All Things Gardening forum: Corn Plant Advice

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FLORIDA
DanielCyral
Sep 8, 2017 10:33 AM CST
I adopted a corn plant from work.

Of the 3 stalks, only 1 is in decent shape. Are the other 2 salvageable? I was told to cut the top off of them and they will grow back. I have noticed (on this plant and another at work) there is what looks like wax on the top of the stalk. I tried looking up what the wax was but didn't see much.

This forum helped save the other plant that was left at my doorstep so thank you in advance!

-Dan

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[Last edited by DanielCyral - Sep 8, 2017 12:35 PM (+)]
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Name: Daisy I
Reno, Nv (Zone 6b)
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DaisyI
Sep 8, 2017 1:21 PM CST
The wax is applied to the cut end when the section of stem was 'harvested' from its parent. The wax prevents too much moisture loss while it grows roots and leaves. It will eventually peel off. Your photos are dark but it looks like the cut stems are growing new branches.

At this point in your plant's life, I would care for it and let it get healthy before you start whacking pieces off. When a plant doesn't have leaves, it must survive on energy stored in the stem. Your plant is already struggling so taking away what leaves it has would kill it for sure. The third stem (the one without leaves) may be dead but give it a chance if the stem still feels solid.

Do not fertilize! Fertilizer is for healthy plants.
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Name: Will Creed
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WillC
Sep 8, 2017 3:05 PM CST
The canes without leaves got that way for a reason and the usual reason is that the roots to those canes are damaged beyond recovery. If the bark on the lower portions of the canes are dry and papery and starting to separate from the underneath layers, then you can be sure the cane cannot be salvaged. Once the inner cambium layer is damaged, the cane has no way to transport water and nutrients from the roots.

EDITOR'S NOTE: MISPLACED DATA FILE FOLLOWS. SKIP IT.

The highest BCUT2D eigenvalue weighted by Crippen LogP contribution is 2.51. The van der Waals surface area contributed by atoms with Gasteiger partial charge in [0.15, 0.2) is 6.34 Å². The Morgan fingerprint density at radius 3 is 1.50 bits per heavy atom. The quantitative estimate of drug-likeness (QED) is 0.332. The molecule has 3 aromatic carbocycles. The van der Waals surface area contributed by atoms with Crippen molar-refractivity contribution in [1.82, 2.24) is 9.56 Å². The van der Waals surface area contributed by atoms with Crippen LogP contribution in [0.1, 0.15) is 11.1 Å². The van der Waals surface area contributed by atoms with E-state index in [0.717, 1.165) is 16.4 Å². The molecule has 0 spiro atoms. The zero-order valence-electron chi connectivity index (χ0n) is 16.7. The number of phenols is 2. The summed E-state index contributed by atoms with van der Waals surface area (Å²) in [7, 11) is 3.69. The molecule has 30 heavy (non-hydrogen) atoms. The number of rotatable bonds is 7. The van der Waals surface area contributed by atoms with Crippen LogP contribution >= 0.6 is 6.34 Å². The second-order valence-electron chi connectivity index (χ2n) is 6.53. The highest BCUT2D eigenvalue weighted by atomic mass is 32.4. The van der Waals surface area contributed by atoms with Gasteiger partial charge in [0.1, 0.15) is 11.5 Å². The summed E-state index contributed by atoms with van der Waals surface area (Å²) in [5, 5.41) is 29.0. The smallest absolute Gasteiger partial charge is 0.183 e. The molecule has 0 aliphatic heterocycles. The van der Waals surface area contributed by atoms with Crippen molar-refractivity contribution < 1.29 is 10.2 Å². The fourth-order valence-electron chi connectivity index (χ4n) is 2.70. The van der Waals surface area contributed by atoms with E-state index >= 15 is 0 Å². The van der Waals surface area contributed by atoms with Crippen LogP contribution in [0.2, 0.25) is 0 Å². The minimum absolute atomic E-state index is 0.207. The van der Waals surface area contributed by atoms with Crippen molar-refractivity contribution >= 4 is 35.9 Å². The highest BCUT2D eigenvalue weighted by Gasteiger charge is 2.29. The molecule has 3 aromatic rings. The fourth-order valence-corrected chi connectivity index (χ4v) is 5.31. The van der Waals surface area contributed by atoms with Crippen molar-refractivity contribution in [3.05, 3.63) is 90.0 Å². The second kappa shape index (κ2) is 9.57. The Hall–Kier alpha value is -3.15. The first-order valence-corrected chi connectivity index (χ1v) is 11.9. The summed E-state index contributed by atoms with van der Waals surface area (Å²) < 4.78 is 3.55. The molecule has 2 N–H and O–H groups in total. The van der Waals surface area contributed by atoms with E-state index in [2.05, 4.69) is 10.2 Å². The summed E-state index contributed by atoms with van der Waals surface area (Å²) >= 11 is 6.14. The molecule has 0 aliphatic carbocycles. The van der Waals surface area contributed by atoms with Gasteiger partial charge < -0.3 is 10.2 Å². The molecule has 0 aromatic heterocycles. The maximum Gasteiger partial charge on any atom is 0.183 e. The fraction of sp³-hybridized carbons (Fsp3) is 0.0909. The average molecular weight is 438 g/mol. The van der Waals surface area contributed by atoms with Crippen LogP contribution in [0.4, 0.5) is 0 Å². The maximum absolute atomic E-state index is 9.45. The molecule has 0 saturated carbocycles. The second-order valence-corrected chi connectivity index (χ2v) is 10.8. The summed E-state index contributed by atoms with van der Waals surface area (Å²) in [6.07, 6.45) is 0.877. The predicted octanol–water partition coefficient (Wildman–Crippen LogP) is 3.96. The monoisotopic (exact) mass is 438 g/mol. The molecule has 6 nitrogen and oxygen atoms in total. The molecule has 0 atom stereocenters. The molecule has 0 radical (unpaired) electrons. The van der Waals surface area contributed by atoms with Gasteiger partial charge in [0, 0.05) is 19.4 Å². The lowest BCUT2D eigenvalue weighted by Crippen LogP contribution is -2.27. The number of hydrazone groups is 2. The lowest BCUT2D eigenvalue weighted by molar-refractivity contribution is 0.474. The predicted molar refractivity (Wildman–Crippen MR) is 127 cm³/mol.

Cutting a dead cane will not revive it. The easiest way to remove a dead cane is to rotate it in place until it spins freely. You can then pull it straight up and out without pulling up a lot of soil and damaging the roots of the remaining healthy canes.
Will Creed
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Name: Daisy I
Reno, Nv (Zone 6b)
Not all who wander are lost
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DaisyI
Sep 8, 2017 3:08 PM CST
Thumbs up
Life is not a journey to the grave with the intention of arriving safely in a pretty and well preserved body, but rather to skid in broadside, thoroughly used up, totally worn out, and proclaiming...."WOW What a Ride!!" -Mark Frost

Webmaster: osnnv.org
Name: Gary
Wyoming MN (Zone 4a)
hostasmore
Sep 8, 2017 3:20 PM CST
Your "Corn plant" is a dracena. They are normally pretty tough plants.
Name: Tiffany purpleinopp
Opp, AL 🌵🌷⚘🌹🌻 (Zone 8b)
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purpleinopp
Sep 8, 2017 4:04 PM CST
If the pot does not have a drain hole, be aware that adding too much water can cause roots to rot, as deadly as not adding water for such a long period that roots die of desiccation.

The leafless trunks do look dead, and it would be easy to determine if you have a strong pruner that can cut into them. Cut small sections from the top until you find healthy, whitish material inside.

Whatever happened has killed 2/3 of the plants trying to grow in this pot. I would repot it, meaning removing the old soil, rinsing it off of the roots, trimming the "pancake" of roots you'll likely find at the bottom of the root ball, replacing with new soil and using a pot with a drain hole in the bottom. This would allow an opportunity to remove the dead trunks, if you determine they are beyond hope. I will be doing this soon to my many potted Dracaenas, as I do almost every year, because they always start looking less happy when the roots run out of room to grow and are suffocating in a strangling pancake at the bottom of the pot.

Dracaena plants are sensitive to tap water chemicals, especially fluoride, which does not evaporate, regardless of how long water sits. Whenever possible, using distilled, rain, &/or condensate from a dehumidifier or A/C should produce a noticeable difference and if used regularly, eliminate concern about tap water chemicals building up to toxic levels in soil.
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